By Alex DeMetrick

COLLEGE PARK, Md. (WJZ) — It’s not your typical college experience, but students at College Park aren’t complaining.

Alex DeMetrick reports not when there hasn’t been a bundle of joy like this in 30 years.

He’s only a couple of weeks old, but this little foal nicknamed “Rebel” is something new to the University of Maryland.

A college that started out teaching agriculture, it continues to grow, leaving only a little four acre farm on campus.

Rebel’s birth here recreates a bit of the school’s past.

“I say recreate because we did have a breeding program here in the ’80s, but it kind of just disappeared over time. So we brought it back after 30 years of no foals on campus,” said Dr. Amy Burk, University of Maryland professor.

Students taking the equine reproduction class say Rebel acts more like a puppy, including the occasional nip.

“He’s very playful. He’s curious. He likes to get into everything. He’s not scared of too much,” said Melinda Gilmer.

The young colt is the offspring of a thoroughbred mare named Cassie and derby racehorse Friesan Fire. He didn’t do that well in the 2009 Preakness, but still won plenty of other races and money.

Friesan Fire’s owners at Country Life Farm donated the stud services that produced Rebel, and a unique learning experience.

“I definitely am glad they started it in my year and I got to participate in it. That’s definitely one thing I’m going to take away from college,” said Kristen Brady.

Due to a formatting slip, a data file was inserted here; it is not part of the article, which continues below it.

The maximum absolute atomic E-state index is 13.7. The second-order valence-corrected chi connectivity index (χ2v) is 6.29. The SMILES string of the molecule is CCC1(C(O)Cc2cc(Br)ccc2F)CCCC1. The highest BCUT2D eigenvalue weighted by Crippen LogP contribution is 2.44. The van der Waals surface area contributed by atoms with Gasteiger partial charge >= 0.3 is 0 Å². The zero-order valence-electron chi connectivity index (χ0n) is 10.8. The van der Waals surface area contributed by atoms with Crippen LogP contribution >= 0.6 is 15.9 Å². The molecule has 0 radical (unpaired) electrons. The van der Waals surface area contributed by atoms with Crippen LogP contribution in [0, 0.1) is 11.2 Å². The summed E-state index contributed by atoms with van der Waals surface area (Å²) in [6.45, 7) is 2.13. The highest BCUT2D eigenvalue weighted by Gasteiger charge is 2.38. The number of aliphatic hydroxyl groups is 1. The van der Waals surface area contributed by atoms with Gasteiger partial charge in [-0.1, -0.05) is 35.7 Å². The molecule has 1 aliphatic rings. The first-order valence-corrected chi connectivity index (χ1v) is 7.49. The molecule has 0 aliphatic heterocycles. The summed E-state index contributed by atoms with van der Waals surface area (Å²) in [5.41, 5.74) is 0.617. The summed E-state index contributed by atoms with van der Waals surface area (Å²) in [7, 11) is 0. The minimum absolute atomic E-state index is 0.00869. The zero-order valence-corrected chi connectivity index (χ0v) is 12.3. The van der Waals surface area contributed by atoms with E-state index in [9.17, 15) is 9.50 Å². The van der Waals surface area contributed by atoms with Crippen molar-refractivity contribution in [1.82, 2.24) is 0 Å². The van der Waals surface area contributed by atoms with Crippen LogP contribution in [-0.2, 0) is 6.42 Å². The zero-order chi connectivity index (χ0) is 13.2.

“When you really immerse the students into taking care of them everyday and treating their wounds and working with behavior, I think it’s been a lot of fun. For them and me,” said Burk.

Growing up in the middle of a busy campus is not typical for a thoroughbred, but it might not hurt.

“Having students walk by five feet from the paddock all day long, he certainly shouldn’t be distracted by crowds when he makes it to a race like the Preakness and has 100,000 people looking at him,” said George Adams, Country Life Farm.

At this age, the Preakness is a very long shot away. But then, so is a colt on campus.

The young colt will soon have a new playmate. A second mare is due to have a foal on campus next week.


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